The positive changes have also been made very clear by the terrible weather events we have been experiencing in Bordeaux over recent years. Despite hail in 2014 and severe frosts in 2017, 2020 and 2021, often followed by wet summers, the yields of our organic vines have increased from 20-30 hl/ha to 45 hl/ha, and the plants are much more resilient and seem to grow back faster and stronger.
Organics aside, how has the last 18 months been for you and the estate?
We have continued to be very busy – vines don’t get coronavirus, after all. I think it has been much easier to live in the countryside through the pandemic. We were certainly impacted by the closure of restaurants and the increasing challenges of exporting to markets such as the UK, but we have had plenty to keep us busy and we are now feeling very optimistic.
Do you think the pandemic will change how you run your business in the long term?
We have noticed a shift towards people drinking less wine but better quality because they care more about what they are consuming, and I hope this will be a permanent change.
We have also changed our sales model during the pandemic. As a member of the Crus Artisans, much of our business was focused on direct to customer sales via events all around France. When these were postponed, we thought differently and started offering free delivery and even going door to door in our own region. We found that people loved to meet, chat and taste together (respecting all the rules and boundaries, of course) during lockdown and we would love to maintain these close relationships with our customers in the future.
Will we be seeing more Château Gadet-Terrefort in the UK market?
Our main market will always remain France. I think if you are a French winemaker and the French don’t like your wines, you have a big problem. However, this market is certainly not enough on its own, so we are looking at many new locations around Europe and across other emerging markets. This feels so exciting after such a long period of waiting; we became very depressed feeling that we were never going to be able to travel again but we have much more hope now.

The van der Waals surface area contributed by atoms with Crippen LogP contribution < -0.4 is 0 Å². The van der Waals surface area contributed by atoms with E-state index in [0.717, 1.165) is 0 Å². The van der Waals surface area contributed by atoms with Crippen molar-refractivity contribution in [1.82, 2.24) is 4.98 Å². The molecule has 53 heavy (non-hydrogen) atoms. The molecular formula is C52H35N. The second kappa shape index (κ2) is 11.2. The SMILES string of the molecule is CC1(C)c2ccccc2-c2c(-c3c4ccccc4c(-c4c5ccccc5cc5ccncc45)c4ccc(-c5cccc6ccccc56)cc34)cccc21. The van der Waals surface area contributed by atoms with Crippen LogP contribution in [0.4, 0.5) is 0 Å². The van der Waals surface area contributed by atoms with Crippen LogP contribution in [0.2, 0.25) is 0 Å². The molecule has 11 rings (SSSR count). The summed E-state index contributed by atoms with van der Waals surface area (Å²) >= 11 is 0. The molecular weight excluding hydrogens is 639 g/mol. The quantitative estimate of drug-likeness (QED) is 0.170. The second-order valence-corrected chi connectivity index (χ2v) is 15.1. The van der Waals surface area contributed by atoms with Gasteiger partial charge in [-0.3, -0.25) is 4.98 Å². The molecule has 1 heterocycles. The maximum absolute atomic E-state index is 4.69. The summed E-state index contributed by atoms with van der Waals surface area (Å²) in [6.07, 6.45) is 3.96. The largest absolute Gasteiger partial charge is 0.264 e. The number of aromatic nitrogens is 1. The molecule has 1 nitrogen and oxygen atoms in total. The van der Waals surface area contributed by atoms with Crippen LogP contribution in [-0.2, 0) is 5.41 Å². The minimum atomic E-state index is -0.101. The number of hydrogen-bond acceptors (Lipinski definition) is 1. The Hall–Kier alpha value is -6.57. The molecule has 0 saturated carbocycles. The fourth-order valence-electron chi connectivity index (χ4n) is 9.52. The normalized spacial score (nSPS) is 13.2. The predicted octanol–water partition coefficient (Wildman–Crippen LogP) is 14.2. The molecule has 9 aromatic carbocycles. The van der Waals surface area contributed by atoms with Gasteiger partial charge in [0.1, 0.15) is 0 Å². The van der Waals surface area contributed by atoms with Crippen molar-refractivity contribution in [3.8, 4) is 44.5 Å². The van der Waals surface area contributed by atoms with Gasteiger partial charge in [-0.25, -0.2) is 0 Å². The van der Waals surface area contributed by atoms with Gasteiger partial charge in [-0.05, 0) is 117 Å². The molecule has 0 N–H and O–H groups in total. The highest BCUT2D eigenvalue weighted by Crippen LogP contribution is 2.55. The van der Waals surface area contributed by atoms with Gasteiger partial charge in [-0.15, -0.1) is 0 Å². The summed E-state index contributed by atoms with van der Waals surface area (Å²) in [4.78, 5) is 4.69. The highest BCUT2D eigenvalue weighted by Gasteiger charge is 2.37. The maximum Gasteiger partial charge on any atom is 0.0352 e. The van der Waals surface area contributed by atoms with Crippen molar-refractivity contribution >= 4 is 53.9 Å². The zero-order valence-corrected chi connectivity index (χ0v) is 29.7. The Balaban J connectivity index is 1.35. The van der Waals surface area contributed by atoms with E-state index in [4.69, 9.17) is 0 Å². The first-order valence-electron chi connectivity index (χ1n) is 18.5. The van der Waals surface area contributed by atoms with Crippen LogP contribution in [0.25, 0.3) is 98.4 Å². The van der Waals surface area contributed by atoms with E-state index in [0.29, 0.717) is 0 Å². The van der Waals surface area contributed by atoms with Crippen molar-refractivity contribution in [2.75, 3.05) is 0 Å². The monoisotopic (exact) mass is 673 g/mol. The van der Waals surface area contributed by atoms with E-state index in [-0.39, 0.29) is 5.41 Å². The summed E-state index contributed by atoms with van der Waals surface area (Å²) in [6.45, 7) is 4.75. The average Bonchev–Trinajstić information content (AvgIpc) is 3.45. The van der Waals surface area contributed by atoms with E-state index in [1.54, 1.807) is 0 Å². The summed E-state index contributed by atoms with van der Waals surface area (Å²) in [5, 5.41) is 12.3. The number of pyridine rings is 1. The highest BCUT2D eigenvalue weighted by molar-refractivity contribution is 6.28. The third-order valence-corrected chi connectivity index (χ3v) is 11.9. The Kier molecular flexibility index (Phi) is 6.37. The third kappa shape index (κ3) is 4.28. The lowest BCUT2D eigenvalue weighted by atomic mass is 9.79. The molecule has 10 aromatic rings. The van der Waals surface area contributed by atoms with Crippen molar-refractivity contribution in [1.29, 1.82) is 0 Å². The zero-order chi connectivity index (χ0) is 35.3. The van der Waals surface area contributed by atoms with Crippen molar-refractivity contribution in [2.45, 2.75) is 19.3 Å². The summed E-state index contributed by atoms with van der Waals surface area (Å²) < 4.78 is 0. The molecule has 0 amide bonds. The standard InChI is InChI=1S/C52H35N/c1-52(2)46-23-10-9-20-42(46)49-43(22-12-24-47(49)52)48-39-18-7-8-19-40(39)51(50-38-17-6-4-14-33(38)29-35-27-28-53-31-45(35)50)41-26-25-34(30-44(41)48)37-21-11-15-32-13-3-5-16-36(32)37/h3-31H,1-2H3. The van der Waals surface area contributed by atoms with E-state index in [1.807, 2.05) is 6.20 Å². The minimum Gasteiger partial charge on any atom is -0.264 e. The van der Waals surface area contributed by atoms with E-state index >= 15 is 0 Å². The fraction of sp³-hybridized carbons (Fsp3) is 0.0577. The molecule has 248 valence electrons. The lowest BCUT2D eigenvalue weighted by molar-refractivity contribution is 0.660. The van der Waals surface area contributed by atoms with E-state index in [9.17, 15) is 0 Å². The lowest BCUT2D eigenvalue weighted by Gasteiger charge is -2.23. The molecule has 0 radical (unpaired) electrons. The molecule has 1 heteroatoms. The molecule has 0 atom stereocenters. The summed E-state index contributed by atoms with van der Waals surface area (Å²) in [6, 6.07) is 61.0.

As for the UK we would love to find a distributor there and we have had some great success with the Wine Society in the past, but the problems caused by Brexit means that this could be more difficult.
What do the next 18 months hold for you and the Château?
Lots of challenges. We are in the process of converting the rest of our vineyards to organic and I recently had my first baby, and it certainly changes your priorities when you begin to think about the world you want to leave behind for your children. We are also focusing on a new certified organic cuvee and eventually a full range of organic wines.
Outside the vineyard, we would love to achieve more sales in Europe and we are very excited to get back to the events that we love, including the Bordeaux Day tastings [that took place in London and Manchester this week]. In the French market, the pandemic has also helped us realise the huge benefits of digitalisation and we are now gaining a whole new understanding of how to communicate our passion through social media. We may even start a podcast!
However, whatever happens, my real pleasure will always be in making wine. I have learnt so much about adapting to changing circumstances, and the fact that having to change your approach doesn’t mean that you have failed. I don’t know what will happen in the future, but I am convinced I am doing all the right things and I am young enough to make changes if I’m not. That is good enough for me.
- Château Gadet Terrefort is one of 36 crus artisans in Médoc. Its vineyard is located in the northern part of the peninsula, between the ocean and the estuary in the communes of Gaillan en Médoc et Ordonnac. You can find out more here: www.gadet-terrefort.com
- For more information about Bordeaux Wines, visit www.bordeaux.com or follow them on social media @bordeauxwinesuk.
- For more information about Médoc Wines, visit www.medoc-bordeaux.com or follow them on social media facebook: VinsduMedoc.MedocWines and Instagram vinsdumedoc.
- Jess Lamb is a freelance wine writer who has written for a number of titles including The Buyer, Winerist and is also business development for Chelsea Vintners. You can find out more about her here.